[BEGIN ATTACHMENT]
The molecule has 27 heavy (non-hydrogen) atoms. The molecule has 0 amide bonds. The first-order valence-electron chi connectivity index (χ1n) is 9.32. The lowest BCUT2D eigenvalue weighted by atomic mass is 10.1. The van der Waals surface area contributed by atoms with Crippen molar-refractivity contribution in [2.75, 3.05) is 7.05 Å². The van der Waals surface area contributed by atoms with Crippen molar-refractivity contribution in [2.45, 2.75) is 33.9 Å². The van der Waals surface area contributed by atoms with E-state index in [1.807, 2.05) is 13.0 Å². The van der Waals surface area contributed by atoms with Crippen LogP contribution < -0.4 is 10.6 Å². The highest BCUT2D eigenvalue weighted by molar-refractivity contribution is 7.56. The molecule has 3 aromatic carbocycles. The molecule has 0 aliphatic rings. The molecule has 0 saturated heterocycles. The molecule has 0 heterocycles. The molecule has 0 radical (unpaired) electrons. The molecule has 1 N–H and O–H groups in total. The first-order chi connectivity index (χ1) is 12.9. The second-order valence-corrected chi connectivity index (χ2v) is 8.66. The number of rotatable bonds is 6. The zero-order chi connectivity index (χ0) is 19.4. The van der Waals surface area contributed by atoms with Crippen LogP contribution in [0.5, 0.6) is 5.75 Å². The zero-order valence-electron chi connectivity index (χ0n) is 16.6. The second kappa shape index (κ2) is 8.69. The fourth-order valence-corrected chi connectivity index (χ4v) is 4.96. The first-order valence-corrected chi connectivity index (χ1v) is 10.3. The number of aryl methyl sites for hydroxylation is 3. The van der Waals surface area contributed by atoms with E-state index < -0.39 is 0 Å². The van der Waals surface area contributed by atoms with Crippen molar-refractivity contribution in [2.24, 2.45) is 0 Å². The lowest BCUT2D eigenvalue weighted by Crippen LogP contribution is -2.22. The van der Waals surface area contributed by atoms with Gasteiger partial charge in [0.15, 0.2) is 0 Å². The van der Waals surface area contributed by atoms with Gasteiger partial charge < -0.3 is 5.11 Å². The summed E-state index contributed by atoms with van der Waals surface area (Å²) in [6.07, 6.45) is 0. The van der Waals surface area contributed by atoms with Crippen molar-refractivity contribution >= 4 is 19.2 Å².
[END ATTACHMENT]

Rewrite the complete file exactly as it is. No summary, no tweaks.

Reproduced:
The molecule has 27 heavy (non-hydrogen) atoms. The molecule has 0 amide bonds. The first-order valence-electron chi connectivity index (χ1n) is 9.32. The lowest BCUT2D eigenvalue weighted by atomic mass is 10.1. The van der Waals surface area contributed by atoms with Crippen molar-refractivity contribution in [2.75, 3.05) is 7.05 Å². The van der Waals surface area contributed by atoms with Crippen molar-refractivity contribution in [2.45, 2.75) is 33.9 Å². The van der Waals surface area contributed by atoms with E-state index in [1.807, 2.05) is 13.0 Å². The van der Waals surface area contributed by atoms with Crippen LogP contribution < -0.4 is 10.6 Å². The highest BCUT2D eigenvalue weighted by molar-refractivity contribution is 7.56. The molecule has 3 aromatic carbocycles. The molecule has 0 aliphatic rings. The molecule has 0 saturated heterocycles. The molecule has 0 heterocycles. The molecule has 0 radical (unpaired) electrons. The molecule has 1 N–H and O–H groups in total. The first-order chi connectivity index (χ1) is 12.9. The second-order valence-corrected chi connectivity index (χ2v) is 8.66. The number of rotatable bonds is 6. The zero-order chi connectivity index (χ0) is 19.4. The van der Waals surface area contributed by atoms with Crippen LogP contribution in [0.5, 0.6) is 5.75 Å². The zero-order valence-electron chi connectivity index (χ0n) is 16.6. The second kappa shape index (κ2) is 8.69. The fourth-order valence-corrected chi connectivity index (χ4v) is 4.96. The first-order valence-corrected chi connectivity index (χ1v) is 10.3. The number of aryl methyl sites for hydroxylation is 3. The van der Waals surface area contributed by atoms with E-state index < -0.39 is 0 Å². The van der Waals surface area contributed by atoms with Crippen molar-refractivity contribution in [2.24, 2.45) is 0 Å². The lowest BCUT2D eigenvalue weighted by Crippen LogP contribution is -2.22. The van der Waals surface area contributed by atoms with Gasteiger partial charge in [0.15, 0.2) is 0 Å². The van der Waals surface area contributed by atoms with Gasteiger partial charge < -0.3 is 5.11 Å². The summed E-state index contributed by atoms with van der Waals surface area (Å²) in [6.07, 6.45) is 0. The van der Waals surface area contributed by atoms with Crippen molar-refractivity contribution >= 4 is 19.2 Å².